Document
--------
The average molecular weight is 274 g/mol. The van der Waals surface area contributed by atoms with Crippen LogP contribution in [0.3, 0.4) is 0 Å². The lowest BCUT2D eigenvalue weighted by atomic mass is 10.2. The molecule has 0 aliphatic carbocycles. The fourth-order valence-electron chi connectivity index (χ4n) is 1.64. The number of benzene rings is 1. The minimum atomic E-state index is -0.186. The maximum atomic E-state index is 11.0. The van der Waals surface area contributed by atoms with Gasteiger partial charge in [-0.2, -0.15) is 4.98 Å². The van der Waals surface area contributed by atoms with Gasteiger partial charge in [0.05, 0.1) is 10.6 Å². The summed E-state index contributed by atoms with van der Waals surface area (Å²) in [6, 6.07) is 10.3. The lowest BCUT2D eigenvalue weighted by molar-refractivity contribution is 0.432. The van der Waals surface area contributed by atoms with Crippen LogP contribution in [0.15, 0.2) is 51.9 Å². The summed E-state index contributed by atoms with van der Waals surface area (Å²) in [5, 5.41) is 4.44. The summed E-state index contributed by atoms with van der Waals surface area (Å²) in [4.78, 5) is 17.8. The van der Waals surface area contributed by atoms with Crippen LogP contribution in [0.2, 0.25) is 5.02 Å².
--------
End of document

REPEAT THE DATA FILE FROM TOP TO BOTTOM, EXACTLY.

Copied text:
The average molecular weight is 274 g/mol. The van der Waals surface area contributed by atoms with Crippen LogP contribution in [0.3, 0.4) is 0 Å². The lowest BCUT2D eigenvalue weighted by atomic mass is 10.2. The molecule has 0 aliphatic carbocycles. The fourth-order valence-electron chi connectivity index (χ4n) is 1.64. The number of benzene rings is 1. The minimum atomic E-state index is -0.186. The maximum atomic E-state index is 11.0. The van der Waals surface area contributed by atoms with Gasteiger partial charge in [-0.2, -0.15) is 4.98 Å². The van der Waals surface area contributed by atoms with Gasteiger partial charge in [0.05, 0.1) is 10.6 Å². The summed E-state index contributed by atoms with van der Waals surface area (Å²) in [6, 6.07) is 10.3. The lowest BCUT2D eigenvalue weighted by molar-refractivity contribution is 0.432. The van der Waals surface area contributed by atoms with Crippen LogP contribution in [0.15, 0.2) is 51.9 Å². The summed E-state index contributed by atoms with van der Waals surface area (Å²) in [5, 5.41) is 4.44. The summed E-state index contributed by atoms with van der Waals surface area (Å²) in [4.78, 5) is 17.8. The van der Waals surface area contributed by atoms with Crippen LogP contribution in [0.2, 0.25) is 5.02 Å².